Every team's season has its peaks and valleys, some obviously more pronounced than others. But peaking at the right time is huge, as evidenced by the Penguins' amazing run last spring. Hopefully the Flyers are just getting started on their run. The first half of 2010 needs a successful team to help us forget the Birds, and at least hold us over until the Phillies come north. But I think the Flyers may even be capable of more than that. 

This is Philadelphia. We're used to turning the page after one season ends without a parade, hoping the next won't end the same. 

Photos courtesy of the talented Will Elliott

The Sixers are for real (and Sam Hinkie had nothing to do with it)

The Sixers are for real (and Sam Hinkie had nothing to do with it)

The biggest sports story in town is the Sixers, winners of 4 of 5 and an exhilarating team on the floor, led by a superstar player who seems to actually get us as a fan base. And to think, all it took to bring us to this point was getting rid of Sam Hinkie.

Look at what a dark place the Sixers were in a year ago. They were in last place, with the league’s worst roster and no hope for the future except for a bunch of ill-defined future draft picks. And they were led by a general manager with absolutely zero interest in winning, explaining himself, or (worst of all) appearing on the WIP Morning Show. 

But now, there’s hope. Joel Embiid is the real deal. The supporting cast is rapidly improving, with guys like T.J. McConnell, Robert Covington and Dario Saric looking like valuable supporting players, and Ben Simmons joining them very soon. 

I know the Hinkie apologists are going to say these improvements are because of him and that he deserves credit -- please. To credit Hinkie with drafting Joel Embiid is the dumbest thing I’ve ever heard of in all my years of watching Philadelphia sports. We all know Hinkie wanted Andrew Wiggins -- therefore, he gets no credit for drafting Embiid. And as Bob Brookover pointed out last week, Embiid is a Sixer because of luck.  

Ben Simmons, of course, was drafted by Bryan Colangelo, who also acquired the best Sixer since Thaddeus Young, Ersan Ilyasova. And if the two first-round picks next year turn out to be stars, Colangelo will get credit for those, too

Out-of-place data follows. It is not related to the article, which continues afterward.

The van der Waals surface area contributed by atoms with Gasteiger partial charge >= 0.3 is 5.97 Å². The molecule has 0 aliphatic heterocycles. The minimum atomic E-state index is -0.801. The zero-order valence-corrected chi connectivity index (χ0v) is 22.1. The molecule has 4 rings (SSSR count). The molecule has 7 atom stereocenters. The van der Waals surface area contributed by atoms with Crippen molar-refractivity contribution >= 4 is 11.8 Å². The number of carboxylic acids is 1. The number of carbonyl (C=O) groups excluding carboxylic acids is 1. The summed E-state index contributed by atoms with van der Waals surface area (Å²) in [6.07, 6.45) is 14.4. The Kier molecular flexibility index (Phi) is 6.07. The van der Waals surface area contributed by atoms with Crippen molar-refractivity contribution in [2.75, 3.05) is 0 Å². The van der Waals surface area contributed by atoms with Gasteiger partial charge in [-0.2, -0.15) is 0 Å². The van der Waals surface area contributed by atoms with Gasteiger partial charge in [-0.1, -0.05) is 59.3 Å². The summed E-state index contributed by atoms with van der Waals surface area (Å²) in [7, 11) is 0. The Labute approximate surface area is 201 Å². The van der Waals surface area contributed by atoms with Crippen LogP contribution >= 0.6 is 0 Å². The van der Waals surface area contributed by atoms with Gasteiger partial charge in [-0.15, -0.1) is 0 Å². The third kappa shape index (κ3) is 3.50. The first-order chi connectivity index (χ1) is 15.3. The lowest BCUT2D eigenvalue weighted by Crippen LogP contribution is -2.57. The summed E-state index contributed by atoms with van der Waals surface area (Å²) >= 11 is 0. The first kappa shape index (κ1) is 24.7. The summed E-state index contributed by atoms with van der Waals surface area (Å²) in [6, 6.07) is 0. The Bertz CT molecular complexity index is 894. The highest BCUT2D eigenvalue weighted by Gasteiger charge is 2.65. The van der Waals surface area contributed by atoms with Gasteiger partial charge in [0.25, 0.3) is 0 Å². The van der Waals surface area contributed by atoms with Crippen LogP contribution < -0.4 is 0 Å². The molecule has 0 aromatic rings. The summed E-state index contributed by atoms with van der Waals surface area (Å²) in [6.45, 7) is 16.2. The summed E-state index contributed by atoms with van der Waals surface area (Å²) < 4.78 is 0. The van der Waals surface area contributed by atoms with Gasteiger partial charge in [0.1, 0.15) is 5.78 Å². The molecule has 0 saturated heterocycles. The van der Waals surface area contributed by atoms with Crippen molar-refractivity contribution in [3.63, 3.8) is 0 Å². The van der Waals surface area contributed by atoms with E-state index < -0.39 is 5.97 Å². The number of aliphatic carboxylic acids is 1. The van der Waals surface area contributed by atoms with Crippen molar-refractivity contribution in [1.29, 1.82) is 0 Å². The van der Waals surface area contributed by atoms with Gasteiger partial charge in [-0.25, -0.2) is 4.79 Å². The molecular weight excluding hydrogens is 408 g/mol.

Hinkie did things like draft three centers in a  row, take Jahlil Okafor over Kristaps Porzingis, trade valuable players like Michael Carter-Williams and K.J. McDaniels for nothing, and sign no veterans at all for three years. 

Joel Embiid is a winner, Sam Hinkie is a loser, and that’s all there is to it.  

In other Sixers news, it was nice to see Simmons warming up on the court last week against Boston- when Embiid did that, it meant he was 16-18 months away from returning to action. In the last two years, the Sixers lead the league in pre-game social media posts featuring players who aren’t active for that night’s game. 

And speaking of records, congrats to Nerlens Noel for breaking Shane Victorino’s longstanding local athlete record for use of “you know” in a single interview, when he talked to Woj last week

Other Philly sports takes: 

The Cowboys’ loss to the Packers on Sunday proves two things: Dak Prescott is a fraud, and the Cowboys were never very good anyway. The only reason they went 13-3 was the easy schedule. 

Can you believe Allen Iverson getting photographed in a Cowboys jersey? Doesn’t he know the rules? If you play in Philly, you must root for every one of the city’s teams, regardless of circumstance, for the rest of your life. 

Even so, shame on the Knicks’ Derrick Rose for no-showing a game. If you want to be a legendary NBA guard, you’re supposed to skip PRACTICES, not games. Not a game. 

Angelo made a good point: Embiid is so perfect as a Philadelphia athlete that it makes me notice how much Carson Wentz isn’t. Hunting trips? Shotgun gifts? Getting locked in a gas station bathroom? That’s just not cutting it. Carson, immediately, needs to start drinking Shirley Temples, imitating pro wrestler entrances, and insulting porn stars on Instagram, or else I fear he won’t last in this town. 

Another good column by Marcus Hayes -- the Eagles must sacrifice multiple draft picks to trade up for wide receiver Mike Williams. Whatever it takes. 

Come on Eagles- no room on the staff for either of Buddy’s sons? How about both? 

Follow @FakeWIPCaller on Twitter. 

Penn State men's hockey ranked No. 1 for first time in program history

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AP Images

Penn State men's hockey ranked No. 1 for first time in program history

At 16-2-1, Penn State's men's hockey team is ranked first in the nation for the first time in program history.

The Nittany Lions have improved each of the last four years under head coach Guy Gadowsky. 

Their record by year:

      2013-14: 8-26-2
      2014-15: 18-15-4
Last season: 21-13-4
This season: 16-2-1

Penn State received 30 of 50 first-place votes in the USCHO Division I poll. Denver is ranked No. 2, followed by Boston University, Minnesota-Duluth and Massachusetts-Lowell (see USCHO poll).

Penn State was ranked fourth last week before sweeping Michigan State.